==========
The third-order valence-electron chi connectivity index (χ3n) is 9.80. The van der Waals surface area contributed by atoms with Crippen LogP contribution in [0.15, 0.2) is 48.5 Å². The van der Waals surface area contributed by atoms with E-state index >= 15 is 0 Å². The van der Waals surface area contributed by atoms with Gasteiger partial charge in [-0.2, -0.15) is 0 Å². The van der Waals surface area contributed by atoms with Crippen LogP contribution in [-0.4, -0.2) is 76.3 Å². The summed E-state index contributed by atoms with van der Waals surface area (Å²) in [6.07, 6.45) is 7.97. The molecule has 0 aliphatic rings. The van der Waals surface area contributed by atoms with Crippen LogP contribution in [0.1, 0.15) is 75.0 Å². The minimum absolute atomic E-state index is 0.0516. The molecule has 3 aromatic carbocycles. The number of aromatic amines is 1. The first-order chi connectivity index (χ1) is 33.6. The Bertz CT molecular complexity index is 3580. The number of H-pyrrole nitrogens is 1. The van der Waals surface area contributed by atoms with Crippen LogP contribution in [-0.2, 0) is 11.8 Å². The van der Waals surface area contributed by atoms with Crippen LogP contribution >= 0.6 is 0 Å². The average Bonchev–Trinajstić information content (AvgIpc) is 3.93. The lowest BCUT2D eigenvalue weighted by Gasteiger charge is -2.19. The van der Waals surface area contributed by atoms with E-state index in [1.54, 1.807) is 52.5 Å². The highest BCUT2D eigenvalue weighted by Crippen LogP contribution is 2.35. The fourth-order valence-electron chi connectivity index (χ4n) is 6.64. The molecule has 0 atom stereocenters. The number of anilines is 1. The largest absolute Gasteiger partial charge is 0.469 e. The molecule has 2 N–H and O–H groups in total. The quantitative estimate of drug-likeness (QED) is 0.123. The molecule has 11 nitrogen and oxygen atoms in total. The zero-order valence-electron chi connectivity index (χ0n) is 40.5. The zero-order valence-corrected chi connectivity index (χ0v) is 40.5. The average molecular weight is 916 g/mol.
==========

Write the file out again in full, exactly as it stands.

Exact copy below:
The third-order valence-electron chi connectivity index (χ3n) is 9.80. The van der Waals surface area contributed by atoms with Crippen LogP contribution in [0.15, 0.2) is 48.5 Å². The van der Waals surface area contributed by atoms with E-state index >= 15 is 0 Å². The van der Waals surface area contributed by atoms with Gasteiger partial charge in [-0.2, -0.15) is 0 Å². The van der Waals surface area contributed by atoms with Crippen LogP contribution in [-0.4, -0.2) is 76.3 Å². The summed E-state index contributed by atoms with van der Waals surface area (Å²) in [6.07, 6.45) is 7.97. The molecule has 0 aliphatic rings. The van der Waals surface area contributed by atoms with Crippen LogP contribution in [0.1, 0.15) is 75.0 Å². The minimum absolute atomic E-state index is 0.0516. The molecule has 3 aromatic carbocycles. The number of aromatic amines is 1. The first-order chi connectivity index (χ1) is 33.6. The Bertz CT molecular complexity index is 3580. The number of H-pyrrole nitrogens is 1. The van der Waals surface area contributed by atoms with Crippen LogP contribution in [-0.2, 0) is 11.8 Å². The van der Waals surface area contributed by atoms with Crippen LogP contribution >= 0.6 is 0 Å². The average Bonchev–Trinajstić information content (AvgIpc) is 3.93. The lowest BCUT2D eigenvalue weighted by Gasteiger charge is -2.19. The van der Waals surface area contributed by atoms with E-state index in [1.54, 1.807) is 52.5 Å². The highest BCUT2D eigenvalue weighted by Crippen LogP contribution is 2.35. The fourth-order valence-electron chi connectivity index (χ4n) is 6.64. The molecule has 0 atom stereocenters. The number of anilines is 1. The largest absolute Gasteiger partial charge is 0.469 e. The molecule has 2 N–H and O–H groups in total. The quantitative estimate of drug-likeness (QED) is 0.123. The molecule has 11 nitrogen and oxygen atoms in total. The zero-order valence-electron chi connectivity index (χ0n) is 40.5. The zero-order valence-corrected chi connectivity index (χ0v) is 40.5. The average molecular weight is 916 g/mol.